Ask the average music listener to define “heavy”. Perhaps chugging riffs, breakneck speed, grotesque and offensive lyrics gurgled through a phlegm lined throat that seems to only despise and hate? Yes, that is heavy. To those of us who live for this kind of music, it can be intoxicating, and we consume it with greater and greater ease, because we have become accustomed to this shade of heavy. However, this is only one interpretation of a word with a plethora of faces. That fact is made blatantly clear having experienced the raw horror of Lingua Ignota’s brand new full length, Caligula, which weaponizes a damaged spirit into something truly bestial. It is an unleashed heaviness rarely achieved, finally free from all boundary and constraint.
The musical shadow of Kristin Hayter, Lingua Ignota (latin for Unknown Language), defies absolute classification by genre, instead reaching far and wide through remote styles, founded on a bedrock of genuine rage borne out of Hayter’s experiences of domestic abuse in her own life. Juxtaposing the serene majesty of classical piano and orchestration with its overt antithesis in power electronics and primal chaos, a bizarre tension results, unfamiliar and incredibly dangerous.
The gentle stirring of the opener, “Faithful Servant Of Christ” serves as portents for what Caligula holds in its black heart. A symphonic assembly suddenly morphs into a brooding shadow, given life in Hayter’s ascending voice, which intones assuredly, as though from on high. All the while lingers an ominous presence, seeding discomfort and anxious anticipation for what is to come.
As the title of the song suggests, in Lingua Ignota, Kristin continues to weave her art using fragments of religious imagery and themes from Catholicism, as well as sonically channeling a canonist, sacred atmosphere in many places. While Hayter uses these topics as ways to parallel her own ideas or stand as metaphors, the nature of such a religious institution, especially in our current society, offers that perfect fusion of glorious/vile that is given life in a song like “Butcher Of The World”. Ethereal organ pipes cast golden rays in the mind’s eye, only so that those rays might illuminate the depraved bloodlust waiting close at hand in Hayter’s startling delivery of venomous shrieks. But what at first conflicts with the booming organ pipes is soon embraced, propped up in a display of holy wrath, until abaying, letting Hayter’s softer face shine through in the aftermath, becoming sublimely quiet in the wake of that earlier punishment.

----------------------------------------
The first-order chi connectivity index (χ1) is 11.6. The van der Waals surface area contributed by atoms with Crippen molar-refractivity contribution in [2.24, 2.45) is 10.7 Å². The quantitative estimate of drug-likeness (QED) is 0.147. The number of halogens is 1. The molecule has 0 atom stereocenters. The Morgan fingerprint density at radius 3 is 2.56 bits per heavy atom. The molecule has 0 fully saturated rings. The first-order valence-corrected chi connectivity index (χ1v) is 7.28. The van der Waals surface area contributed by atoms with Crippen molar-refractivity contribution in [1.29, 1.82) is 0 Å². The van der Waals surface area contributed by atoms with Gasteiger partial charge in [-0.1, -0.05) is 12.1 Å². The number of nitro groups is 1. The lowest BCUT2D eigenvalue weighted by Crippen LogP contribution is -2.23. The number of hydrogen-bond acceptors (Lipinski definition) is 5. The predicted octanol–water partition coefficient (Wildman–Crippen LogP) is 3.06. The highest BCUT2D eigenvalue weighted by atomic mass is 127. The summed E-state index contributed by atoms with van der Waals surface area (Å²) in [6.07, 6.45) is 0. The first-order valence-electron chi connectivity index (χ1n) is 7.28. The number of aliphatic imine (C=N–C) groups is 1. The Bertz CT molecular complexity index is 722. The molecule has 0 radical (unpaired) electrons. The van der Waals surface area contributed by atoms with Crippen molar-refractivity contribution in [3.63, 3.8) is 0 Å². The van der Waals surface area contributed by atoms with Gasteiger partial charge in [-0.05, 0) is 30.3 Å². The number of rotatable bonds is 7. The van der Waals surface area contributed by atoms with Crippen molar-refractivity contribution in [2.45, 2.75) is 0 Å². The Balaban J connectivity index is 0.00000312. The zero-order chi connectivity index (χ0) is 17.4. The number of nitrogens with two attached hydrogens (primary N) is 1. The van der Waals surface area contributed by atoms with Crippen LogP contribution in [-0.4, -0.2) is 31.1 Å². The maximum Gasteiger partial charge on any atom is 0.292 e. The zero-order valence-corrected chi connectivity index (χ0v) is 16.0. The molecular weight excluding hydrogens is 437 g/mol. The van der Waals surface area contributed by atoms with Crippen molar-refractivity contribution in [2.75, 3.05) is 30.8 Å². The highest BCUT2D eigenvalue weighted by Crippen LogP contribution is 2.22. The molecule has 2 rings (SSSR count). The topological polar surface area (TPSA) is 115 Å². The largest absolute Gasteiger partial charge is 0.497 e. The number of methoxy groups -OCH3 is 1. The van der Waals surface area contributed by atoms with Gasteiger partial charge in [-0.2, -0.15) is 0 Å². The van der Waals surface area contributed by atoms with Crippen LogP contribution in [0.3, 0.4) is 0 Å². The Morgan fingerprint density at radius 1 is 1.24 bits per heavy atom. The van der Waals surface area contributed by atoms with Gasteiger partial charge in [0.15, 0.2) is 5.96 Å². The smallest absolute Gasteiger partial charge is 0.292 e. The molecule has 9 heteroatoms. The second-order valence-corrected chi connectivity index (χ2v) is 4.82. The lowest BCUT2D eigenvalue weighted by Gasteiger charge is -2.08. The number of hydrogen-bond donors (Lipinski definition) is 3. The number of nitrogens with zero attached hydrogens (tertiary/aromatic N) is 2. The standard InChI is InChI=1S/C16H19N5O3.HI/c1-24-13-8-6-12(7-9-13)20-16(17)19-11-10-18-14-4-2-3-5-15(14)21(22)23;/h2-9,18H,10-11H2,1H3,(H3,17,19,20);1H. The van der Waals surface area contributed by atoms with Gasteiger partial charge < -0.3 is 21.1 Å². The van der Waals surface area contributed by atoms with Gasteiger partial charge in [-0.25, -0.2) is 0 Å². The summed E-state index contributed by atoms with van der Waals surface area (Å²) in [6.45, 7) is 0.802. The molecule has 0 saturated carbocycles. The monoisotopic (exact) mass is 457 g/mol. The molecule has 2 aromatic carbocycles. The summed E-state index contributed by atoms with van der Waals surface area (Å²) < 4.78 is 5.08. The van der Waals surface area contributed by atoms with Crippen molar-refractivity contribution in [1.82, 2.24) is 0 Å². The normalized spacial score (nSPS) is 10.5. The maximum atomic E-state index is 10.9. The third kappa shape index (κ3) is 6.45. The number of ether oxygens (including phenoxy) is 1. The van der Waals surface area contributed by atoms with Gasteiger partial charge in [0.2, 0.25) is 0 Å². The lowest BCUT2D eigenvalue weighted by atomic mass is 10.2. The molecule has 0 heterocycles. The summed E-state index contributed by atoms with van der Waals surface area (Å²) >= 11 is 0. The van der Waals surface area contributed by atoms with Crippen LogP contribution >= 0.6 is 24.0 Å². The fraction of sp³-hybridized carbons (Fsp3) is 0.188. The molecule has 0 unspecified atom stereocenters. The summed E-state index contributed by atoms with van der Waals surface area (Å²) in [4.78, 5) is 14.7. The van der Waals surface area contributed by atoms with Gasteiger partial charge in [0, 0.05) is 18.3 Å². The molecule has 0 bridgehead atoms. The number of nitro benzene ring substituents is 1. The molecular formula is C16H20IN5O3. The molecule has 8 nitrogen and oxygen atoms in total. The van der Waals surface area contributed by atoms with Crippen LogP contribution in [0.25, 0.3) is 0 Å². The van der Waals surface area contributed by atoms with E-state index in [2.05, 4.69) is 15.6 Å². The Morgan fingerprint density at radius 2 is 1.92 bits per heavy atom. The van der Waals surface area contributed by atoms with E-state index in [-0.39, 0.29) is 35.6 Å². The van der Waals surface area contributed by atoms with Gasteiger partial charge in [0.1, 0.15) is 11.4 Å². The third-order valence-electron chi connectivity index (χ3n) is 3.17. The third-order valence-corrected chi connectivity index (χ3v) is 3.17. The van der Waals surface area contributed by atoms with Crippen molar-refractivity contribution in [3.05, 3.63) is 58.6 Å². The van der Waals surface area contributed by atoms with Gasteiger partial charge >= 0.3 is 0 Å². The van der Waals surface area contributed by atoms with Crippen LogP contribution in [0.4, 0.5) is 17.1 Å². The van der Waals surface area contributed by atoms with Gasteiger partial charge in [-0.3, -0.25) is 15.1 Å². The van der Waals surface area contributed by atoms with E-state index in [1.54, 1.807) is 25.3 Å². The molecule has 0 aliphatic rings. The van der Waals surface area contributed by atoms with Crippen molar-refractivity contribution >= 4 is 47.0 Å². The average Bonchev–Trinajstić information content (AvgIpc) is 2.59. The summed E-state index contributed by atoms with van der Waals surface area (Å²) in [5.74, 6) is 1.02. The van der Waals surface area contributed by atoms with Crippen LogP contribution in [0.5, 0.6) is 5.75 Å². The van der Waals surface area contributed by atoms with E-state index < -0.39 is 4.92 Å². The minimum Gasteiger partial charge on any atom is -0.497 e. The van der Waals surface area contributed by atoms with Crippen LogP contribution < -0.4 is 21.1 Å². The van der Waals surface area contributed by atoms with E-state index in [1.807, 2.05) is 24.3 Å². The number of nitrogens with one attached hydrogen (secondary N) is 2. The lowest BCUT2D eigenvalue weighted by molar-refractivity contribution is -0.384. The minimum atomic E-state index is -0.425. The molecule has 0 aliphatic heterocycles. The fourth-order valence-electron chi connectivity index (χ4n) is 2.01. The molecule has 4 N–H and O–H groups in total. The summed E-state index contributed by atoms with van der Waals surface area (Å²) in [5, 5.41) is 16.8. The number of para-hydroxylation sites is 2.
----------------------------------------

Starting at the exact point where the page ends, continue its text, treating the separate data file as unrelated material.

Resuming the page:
It is clear that, with every track making up Caligula, Hayter is not merely gunning for a single effect. We are pulled along an emotional gauntlet in the course of every single song. Much of Caligula’s impact lies in the brilliant contradiction between form and content, specifically in the way of lyrics against their backdrop of instrumentation. For instance, “May Your Failure Be Your Noose” opens to the touch of serene piano, over which, Hayter sings, “Who will love you if I don’t? Who will fuck you if I won’t?” Thereby, what was first comforting is made crooked and displaced, like cracked glass. Vexingly, this strategy bears more weight than if the words were matched in equally dark sounds. This union of opposites has long been played to great effect in film, too. Kubrick’s, “A Clockwork Orange”, for example, sees a woman is defiled to the chorus of “Dancing In The Rain”.
Having come from a background of classical music training, that Hayter has diverged from a more conservative path and into the underground of power electronics, industrial, and overall harsh music seems to be a vital component, and in Lingua Ignota’s undeniable individuality. Hayter’s already striking compositions are elevated by her confidence and prowess as a vocalist, which explores a seemingly unfettered range. Between the barebones beauty of “Fragrant Is My Many Flowered Crown”, in which Hayter’s voice twists and leaps in the way of an acrobat, or the daemoniac hell of “Day Of Tears And Mourning”, it would seem as though several vocalists were at work.
Placed alongside the great majority of death or black metal vocal performances, Kristin wins out simply in her channeling of unbridled feeling. When she screams or wails operatically, it hurts us somewhere others don’t. When Kristin assures us that, “no shadow will darken your door like mine will”, we believe her without doubt, disturbed more than what any gratuitous gore porn spectacle could instill.
Lingua Ignota tackles much the same tone and thematic elements as swathes of extreme metal bands, though still it achieves a spectacle that few could ever achieve. Horror, rage, violence: all par for the course, but few can attest to a personal relationship with them like Kristin Hayter can. It’s her own relationship with these themes, and her grounding them in a sense of reality that allows her to penetrate to a deeper place of dread and frustration. Paired with her masterful hand as a composer, Caligula is a towering spectacle of human spirit under duress. As with All Bitches Die, before, Kristin Hayter reminds us that to be ‘heavy’ is not at all bound to tremolo picking, blast beats, and shocking stage antics, but can be harnessed by a painful vulnerability just as well.
CALIGULA the new album from LINGUA IGNOTA was released into the wild on CD/2xLP/Digital through Profound Lore Records